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The Race to Fix Australia’s Failed Dam

Video narrated by Fred Mills. This video and article contain paid promotion for Brilliant.

DAMS ARE critical pieces of infrastructure, wherever they’re built. But if they go wrong, they can go really, truly wrong.

This is the story of a dam built just 19 years ago that has already been declared doomed and completely unfixable.

Now the government is in a race to build a second dam downstream before it suffers a catastrophic collapse.

This is Paradise Dam. Built in 2005 at a cost of AU$240M it spans 600 metres across the Burnett River in Queensland, Australia. Some 60,000 people live downstream from it, it’s a vital source of water for the farms in the region and it was supposed to stand for more than a century. Only it won’t.

It has now been deemed one of Australia’s largest ever infrastructure failures and will have to be entirely rebuilt a few metres downstream.

So how did it come to this?

Above: Paradise Dam was only built 19 years ago, yet it was supposed to stand for a century. Image courtesy of Rod Savidge.

Sunken ghost town

Once a source of riches, the Burnett River played host to prospectors who travelled here to a town called Paradise to pan for gold and make their fortune in the late 1800s.

By 2003, when construction of the dam began, Paradise had become a ghost town. So it was decided it would be sacrificed and submerged beneath the man made lake that would be created by the dam.

The new dam was then named after the old town, and it wasn’t long before problems with the dam started to emerge.

The structure was severely damaged during record-shattering floods in 2013. AU$23M was spent to repair the dam wall and it was declared safe. But, despite this, concerns remained and an independent investigation found an additional AU$10M worth of safety work had to be carried out.

Above and below: The original dam under construction. Images courtesy of Rod Savidge.

To address these concerns the wall of the dam was lowered by 5.8 metres in 2020. This reduced the dam’s capacity to just 40% of what it should be holding, but it meant there was less risk of catastrophic failure.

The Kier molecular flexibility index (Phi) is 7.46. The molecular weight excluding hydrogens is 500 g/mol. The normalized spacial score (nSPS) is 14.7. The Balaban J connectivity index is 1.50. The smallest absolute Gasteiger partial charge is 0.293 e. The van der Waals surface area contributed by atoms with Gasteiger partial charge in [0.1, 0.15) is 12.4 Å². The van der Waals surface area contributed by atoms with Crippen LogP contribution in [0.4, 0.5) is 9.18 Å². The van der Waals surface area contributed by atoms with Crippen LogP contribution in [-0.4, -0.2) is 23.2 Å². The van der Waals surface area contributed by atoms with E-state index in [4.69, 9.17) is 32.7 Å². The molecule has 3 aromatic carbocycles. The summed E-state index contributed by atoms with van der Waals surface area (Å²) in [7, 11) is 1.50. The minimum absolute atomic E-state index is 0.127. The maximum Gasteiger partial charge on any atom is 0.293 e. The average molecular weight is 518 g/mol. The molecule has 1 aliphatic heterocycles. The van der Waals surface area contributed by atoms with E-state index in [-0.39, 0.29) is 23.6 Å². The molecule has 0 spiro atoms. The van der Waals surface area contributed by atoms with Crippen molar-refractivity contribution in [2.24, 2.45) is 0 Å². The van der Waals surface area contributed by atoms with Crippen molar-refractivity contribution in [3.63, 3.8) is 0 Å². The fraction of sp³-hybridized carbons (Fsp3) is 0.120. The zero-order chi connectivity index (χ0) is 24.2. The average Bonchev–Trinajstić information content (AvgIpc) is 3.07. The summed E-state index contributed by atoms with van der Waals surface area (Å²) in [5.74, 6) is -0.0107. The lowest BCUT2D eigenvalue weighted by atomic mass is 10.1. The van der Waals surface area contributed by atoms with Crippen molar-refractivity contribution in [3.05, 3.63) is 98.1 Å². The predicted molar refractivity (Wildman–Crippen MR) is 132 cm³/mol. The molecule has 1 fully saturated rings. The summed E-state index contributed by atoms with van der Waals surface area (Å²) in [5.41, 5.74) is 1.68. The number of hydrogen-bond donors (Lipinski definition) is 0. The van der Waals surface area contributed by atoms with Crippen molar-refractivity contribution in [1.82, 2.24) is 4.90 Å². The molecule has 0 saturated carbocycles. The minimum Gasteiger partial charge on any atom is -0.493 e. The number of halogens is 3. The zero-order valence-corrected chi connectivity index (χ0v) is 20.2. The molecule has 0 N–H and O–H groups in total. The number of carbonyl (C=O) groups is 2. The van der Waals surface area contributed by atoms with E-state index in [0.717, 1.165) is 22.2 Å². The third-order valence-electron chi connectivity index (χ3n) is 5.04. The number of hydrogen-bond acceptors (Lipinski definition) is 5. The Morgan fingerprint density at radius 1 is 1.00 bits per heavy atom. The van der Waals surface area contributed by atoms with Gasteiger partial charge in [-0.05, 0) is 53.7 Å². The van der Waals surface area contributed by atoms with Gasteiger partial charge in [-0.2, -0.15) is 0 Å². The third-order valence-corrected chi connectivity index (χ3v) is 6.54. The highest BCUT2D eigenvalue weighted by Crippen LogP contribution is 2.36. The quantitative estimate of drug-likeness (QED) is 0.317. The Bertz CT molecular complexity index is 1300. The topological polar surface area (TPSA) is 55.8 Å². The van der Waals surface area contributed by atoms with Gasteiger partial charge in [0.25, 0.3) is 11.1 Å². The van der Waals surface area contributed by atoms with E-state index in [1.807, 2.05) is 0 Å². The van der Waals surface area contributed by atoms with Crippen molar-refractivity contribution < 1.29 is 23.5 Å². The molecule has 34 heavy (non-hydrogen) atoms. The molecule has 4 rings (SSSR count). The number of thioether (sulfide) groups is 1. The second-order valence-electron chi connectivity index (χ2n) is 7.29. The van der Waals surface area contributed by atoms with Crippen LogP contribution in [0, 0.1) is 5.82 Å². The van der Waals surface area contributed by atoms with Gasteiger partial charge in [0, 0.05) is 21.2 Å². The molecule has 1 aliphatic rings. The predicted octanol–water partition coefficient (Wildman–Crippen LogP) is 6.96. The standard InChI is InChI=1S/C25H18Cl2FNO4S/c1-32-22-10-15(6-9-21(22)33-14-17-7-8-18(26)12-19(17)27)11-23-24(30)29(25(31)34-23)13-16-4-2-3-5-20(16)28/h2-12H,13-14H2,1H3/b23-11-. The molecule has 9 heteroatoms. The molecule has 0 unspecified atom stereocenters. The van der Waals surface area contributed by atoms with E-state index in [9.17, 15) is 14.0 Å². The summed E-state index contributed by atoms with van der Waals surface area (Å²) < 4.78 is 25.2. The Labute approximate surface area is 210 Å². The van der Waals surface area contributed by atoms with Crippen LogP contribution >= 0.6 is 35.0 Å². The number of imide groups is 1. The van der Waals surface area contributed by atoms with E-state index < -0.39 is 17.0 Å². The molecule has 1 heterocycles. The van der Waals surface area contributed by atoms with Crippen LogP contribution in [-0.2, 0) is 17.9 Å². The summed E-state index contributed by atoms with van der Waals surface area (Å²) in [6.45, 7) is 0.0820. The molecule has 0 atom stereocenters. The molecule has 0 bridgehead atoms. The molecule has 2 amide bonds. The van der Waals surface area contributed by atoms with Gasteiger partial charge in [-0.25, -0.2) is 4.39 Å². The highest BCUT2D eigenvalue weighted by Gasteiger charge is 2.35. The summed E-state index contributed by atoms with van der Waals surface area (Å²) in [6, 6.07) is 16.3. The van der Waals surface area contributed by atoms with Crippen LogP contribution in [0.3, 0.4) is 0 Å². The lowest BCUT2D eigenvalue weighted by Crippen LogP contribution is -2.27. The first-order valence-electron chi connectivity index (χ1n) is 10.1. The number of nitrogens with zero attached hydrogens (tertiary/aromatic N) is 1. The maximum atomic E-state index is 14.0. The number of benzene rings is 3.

This sparked protests from the farmers who depended on the dam as their source of water. With less water there’s less they can grow. It also puts them at the mercy of Australia’s dry climate.

Dams are especially important for places like Australia - a country prone to long and devastating droughts. Water is extremely precious.

In 2023 work began on repairing the wall to return it to its original height. That was supposed to be done by raising the height of the existing structure and reinforcing it by buttressing the wall with additional concrete.

The state and federal government committed AU$1.2BN to the project - far, far more than the initial AU$240M to build the dam in the first place.

The unfixable dam

These works were eventually scrapped when experts on the site investigating the wall declared it could not be mended or reinforced. They discovered concrete in the dam was losing strength over time.

Some of the issues with the concrete in the dam were already known, and had been known for years. These were related to the bond between the layers of roller compacted concrete within the dam, the foundations under the secondary spillway, and the risk of erosion immediately downstream of the dam wall.

Paradise Dam was actually the first roller compacted dam built in the country. It’s a more cost effective way of building a dam and it's done safely throughout the world, but it does use less cement.

Above and below: Paradise Dam was the first roller compacted dam built in Australia. Images courtesy of Rod Savidge.